Figure 2: Percent Change in the USD/TRY Exchange Rate from a Month Ago and the CBRT Weighted Average Funding Rate (Monthly Data)

A significant event that occurred at the peak of the August 2018 currency crisis was the announcement of a derivatives transaction restriction on domestic banks by the BRSA on 13 August 2018, which the BRSA [Turkey’s Banking Regulation and Supervision Agency – ed] called a macroprudential measure. On that day, the BRSA announced that the total notional principal amount of banks’ currency swaps and other similar products (spot + forward FX transactions) with foreign counterparties, where local banks pay TRY and receive FX at the initial date, should not exceed 50% of the bank’s most recent regulatory capital. Two days later, the BRSA reduced this percentage to 25%.

While the BRSA did not provide an explicit explanation for the measure, it is evident that it limits the amount of TRY that non-resident speculators could borrow for short-selling, thus reducing exchange rate volatility. Therefore, this measure can be categorized as both a macroprudential measure (MPM) and a capital flow management measure (CFM) according to the taxonomy of the IMF (n.d.). Whether this measure should be labelled CFM/MPM or MPM/CFM in the IMF’s taxonomy is, of course, a subject of debate. Let us call it the BRSA swap measure. After the onset of the Covid-19 pandemic and the accompanying financial instability in early 2020, the BRSA swap measure was broadened and tightened to become even more restrictive to the extent that it effectively shut down the offshore TRY currency swap market. Table 1 illustrates the evolution of the measure over time.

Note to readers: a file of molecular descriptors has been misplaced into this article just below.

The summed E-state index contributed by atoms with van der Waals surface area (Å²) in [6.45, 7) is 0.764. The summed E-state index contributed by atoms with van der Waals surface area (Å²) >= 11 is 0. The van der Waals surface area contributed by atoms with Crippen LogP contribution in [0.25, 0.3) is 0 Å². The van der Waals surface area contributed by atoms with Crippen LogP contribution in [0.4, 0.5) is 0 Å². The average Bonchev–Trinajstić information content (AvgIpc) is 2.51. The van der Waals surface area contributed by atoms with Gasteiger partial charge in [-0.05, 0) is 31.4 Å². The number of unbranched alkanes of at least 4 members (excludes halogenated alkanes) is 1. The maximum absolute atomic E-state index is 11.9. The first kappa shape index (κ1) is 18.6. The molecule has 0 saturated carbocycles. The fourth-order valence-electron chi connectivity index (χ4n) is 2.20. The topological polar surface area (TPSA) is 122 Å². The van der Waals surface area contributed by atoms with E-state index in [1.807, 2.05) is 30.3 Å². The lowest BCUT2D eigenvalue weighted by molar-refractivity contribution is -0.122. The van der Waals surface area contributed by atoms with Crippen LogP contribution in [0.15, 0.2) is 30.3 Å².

Given that President Erdoğan’s expectations from Çetinkaya were to maintain control over the exchange rate and avoid raising interest rates, Çetinkaya, despite successfully meeting the expectation of controlling the exchange rate, failed to fulfil the expectation of not raising interest rates. As a result, he was dismissed by Presidential Decree number 2019/159, published in the Official Gazette on 6 July 2019, citing his “failure to achieve institutional goals.” On the same day, the decree appointed Murat Uysal, one of the Deputy Chairs of the CBRT, as his replacement.